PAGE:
What's driving these differences is twofold: for high school-aged members of Gen Y, the election of president Obama was a pseudo-event, witnessed on the web and on TV. For those members of Gen Y aged 18 and older in 2008, the Obama campaign was a visceral activity in which they were actively involved. While this heightened level of involvement has made it that much harder for older members of Gen Y to set aside their dreams of hope and change, their disappointment with how little things have changed in the past two years was evident in their lack of participation at the polls.

Another important consideration is that younger members of Gen Y still live at home and are therefore much more influenced by how their parents think and feel. While we can see a slight shift to the right between early versus late members of Gen Y, intra-generational differences quickly evaporated across a number of other issues such as what issues they found most important to them, where they seek out information and how they share that information with others.

One tempting reaction to variance within a generation is to "call a new generation"; however, identifying differences between early versus later members of Gen Y is in no way a repudiation of the integrity of the generational theory that declares those born between 1982 and 2004 to be a distinct unit. In the end, efforts to divide the world into smaller and smaller addressable segments based on common characteristics are an imprecise art and, while one can always find reasons to re-draw the lines on the generational map, moving the goalposts doesn't serve us well as we attempt to understand the markets that we serve.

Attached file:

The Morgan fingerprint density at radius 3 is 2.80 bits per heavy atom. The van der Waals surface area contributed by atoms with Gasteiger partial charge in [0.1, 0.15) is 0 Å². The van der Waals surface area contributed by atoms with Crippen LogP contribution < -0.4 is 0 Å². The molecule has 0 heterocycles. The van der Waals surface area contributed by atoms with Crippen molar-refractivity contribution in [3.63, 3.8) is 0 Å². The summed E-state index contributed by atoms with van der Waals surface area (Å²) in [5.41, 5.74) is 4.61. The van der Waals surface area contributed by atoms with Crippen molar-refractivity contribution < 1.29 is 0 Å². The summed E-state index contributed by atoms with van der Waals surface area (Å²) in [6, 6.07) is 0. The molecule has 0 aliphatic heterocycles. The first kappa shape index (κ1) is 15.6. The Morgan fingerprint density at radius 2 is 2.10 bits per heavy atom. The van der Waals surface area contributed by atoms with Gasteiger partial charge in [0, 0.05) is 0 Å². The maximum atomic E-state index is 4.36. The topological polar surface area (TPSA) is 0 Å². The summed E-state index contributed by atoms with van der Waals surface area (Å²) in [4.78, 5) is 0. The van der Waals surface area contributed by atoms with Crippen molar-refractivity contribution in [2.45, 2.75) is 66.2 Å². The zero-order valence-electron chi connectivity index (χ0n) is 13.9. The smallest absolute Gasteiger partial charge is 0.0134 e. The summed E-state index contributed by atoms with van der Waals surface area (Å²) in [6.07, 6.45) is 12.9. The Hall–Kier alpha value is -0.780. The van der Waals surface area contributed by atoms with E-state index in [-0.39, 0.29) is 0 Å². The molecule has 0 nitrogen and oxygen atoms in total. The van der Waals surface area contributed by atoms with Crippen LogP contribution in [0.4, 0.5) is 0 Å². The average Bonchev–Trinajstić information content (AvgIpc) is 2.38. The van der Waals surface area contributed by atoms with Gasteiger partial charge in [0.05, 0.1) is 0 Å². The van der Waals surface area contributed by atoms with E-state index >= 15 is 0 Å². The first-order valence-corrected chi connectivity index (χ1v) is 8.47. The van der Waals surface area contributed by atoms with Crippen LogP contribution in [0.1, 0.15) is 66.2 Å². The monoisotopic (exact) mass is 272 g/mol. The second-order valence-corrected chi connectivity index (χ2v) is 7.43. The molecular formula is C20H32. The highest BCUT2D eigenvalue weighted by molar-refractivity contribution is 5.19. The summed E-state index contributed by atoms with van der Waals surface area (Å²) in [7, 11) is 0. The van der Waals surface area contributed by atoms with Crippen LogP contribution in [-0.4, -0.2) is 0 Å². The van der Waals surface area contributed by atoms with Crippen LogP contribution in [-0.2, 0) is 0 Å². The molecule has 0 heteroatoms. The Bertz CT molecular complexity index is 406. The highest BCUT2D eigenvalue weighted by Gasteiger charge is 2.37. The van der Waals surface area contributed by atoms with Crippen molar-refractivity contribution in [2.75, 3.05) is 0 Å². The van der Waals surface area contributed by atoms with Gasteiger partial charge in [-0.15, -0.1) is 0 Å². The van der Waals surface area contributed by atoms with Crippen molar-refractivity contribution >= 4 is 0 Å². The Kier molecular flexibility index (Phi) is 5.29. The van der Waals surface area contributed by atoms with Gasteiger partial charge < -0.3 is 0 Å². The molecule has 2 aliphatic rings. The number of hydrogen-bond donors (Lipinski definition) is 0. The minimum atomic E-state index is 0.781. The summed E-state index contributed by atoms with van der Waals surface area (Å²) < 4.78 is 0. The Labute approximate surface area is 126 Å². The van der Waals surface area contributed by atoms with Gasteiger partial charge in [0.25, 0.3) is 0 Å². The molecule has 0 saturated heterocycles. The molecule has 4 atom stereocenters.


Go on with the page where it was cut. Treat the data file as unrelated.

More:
What is helpful for us as marketers is to understand that new technologies as well as critical events will shape and sometimes redirect the flow of the generational stream. Our jobs would be a lot less interesting if it were otherwise ...

3 comments about "Segments And Shifts ".
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  1. Carol Phillips from BrandAmplitude, LLC, November 12, 2010 at 1:21 p.m.


    Great article as usual. I agree with your view that generational generalizations are useful, even though they are broad. Intra-generational differences do not require new generational labels, they are subsegments of a larger universe. As this cohort ages, the lifestage differences will matter less and less.


  2. Carol Phillips from BrandAmplitude, LLC, November 12, 2010 at 1:23 p.m.

    P.s. I hadn't heard 'homeland generation' yet as a name for those born after 2004. Mintel is calling them 'matrix generation'. I nominate 20/20 Generation as the first of them will turn 20 in about 2020.

  3. Daniel Coates from Youth Pulse, Inc., November 12, 2010 at 1:37 p.m.

    Hey Carol, thanks for the kind words. Neil included a fairly light treatment of Generation Homeland (or Homelanders) in his recent book: Millennials in the Workplace. You can only buy this recent book from his website at: